Citizenship and Naturalization
Naturalization is the process through which an immigrant to the United States can become a U.S. citizen. Only certain immigrants are eligible for this benefit. Eligibility for naturalization generally depends on several factors, including but not limited to:
- How long you’ve had your green card;
- How long you’ve physically lived in the United States;
- Whether you’ve served in the U.S. military (and if so, whether your service was during “peacetime” or “wartime”); and
- Whether you can show you are a person of good moral character.
Most green card holders can apply for U.S. citizenship at least five years after obtaining their green card. However, if the person has been married to a U.S. citizen for at least three years and lived with their spouse that entire time, they can apply for U.S. citizenship three years after obtaining their green card.
There are also several special rules and exceptions that apply only to military members and certain of their family members.
The process to become a U.S. citizen includes submitting an application, paying a filing fee, attending an interview, taking and passing the citizenship test and attending the oath ceremony.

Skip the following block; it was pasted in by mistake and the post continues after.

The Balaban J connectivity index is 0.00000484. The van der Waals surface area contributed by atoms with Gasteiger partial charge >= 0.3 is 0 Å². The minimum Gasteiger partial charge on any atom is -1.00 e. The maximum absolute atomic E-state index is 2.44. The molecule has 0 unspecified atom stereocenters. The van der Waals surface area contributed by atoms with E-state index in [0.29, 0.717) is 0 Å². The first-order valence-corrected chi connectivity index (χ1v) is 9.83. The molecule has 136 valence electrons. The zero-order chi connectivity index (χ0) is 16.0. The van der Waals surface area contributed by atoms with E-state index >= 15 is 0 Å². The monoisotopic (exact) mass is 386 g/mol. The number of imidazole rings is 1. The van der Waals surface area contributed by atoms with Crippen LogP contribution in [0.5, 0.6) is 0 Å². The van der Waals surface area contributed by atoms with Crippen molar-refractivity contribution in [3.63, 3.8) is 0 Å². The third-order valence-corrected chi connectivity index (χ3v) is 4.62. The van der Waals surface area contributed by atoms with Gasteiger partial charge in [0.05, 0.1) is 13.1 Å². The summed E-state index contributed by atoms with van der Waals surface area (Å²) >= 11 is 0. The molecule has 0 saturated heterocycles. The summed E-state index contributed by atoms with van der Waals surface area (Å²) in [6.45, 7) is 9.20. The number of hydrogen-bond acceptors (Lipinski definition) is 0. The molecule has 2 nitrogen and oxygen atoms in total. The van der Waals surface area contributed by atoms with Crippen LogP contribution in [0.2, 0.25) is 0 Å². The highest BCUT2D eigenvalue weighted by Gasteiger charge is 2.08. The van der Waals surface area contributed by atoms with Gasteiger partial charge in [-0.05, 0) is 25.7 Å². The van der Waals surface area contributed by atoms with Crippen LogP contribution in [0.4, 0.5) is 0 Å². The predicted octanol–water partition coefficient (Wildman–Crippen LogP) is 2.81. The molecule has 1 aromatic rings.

Acquisition and Derivation of Citizenship
Certain individuals who were not born in the United States, may already be U.S. citizens. This can happen by being born overseas to a U.S. citizen parent or parents, or by having held a green card when a person’s parents became naturalized U.S. citizens.
However, making this determination can involve a complex analysis as the laws relating to acquisition and derivation of citizenship have changed through the years. In addition, there are very specific requirements that must be met to prove that a person has either derived or acquired U.S. citizenship. If a person believes he or she may already be a U.S. citizen, it is important to make that determination prior to applying for naturalization.
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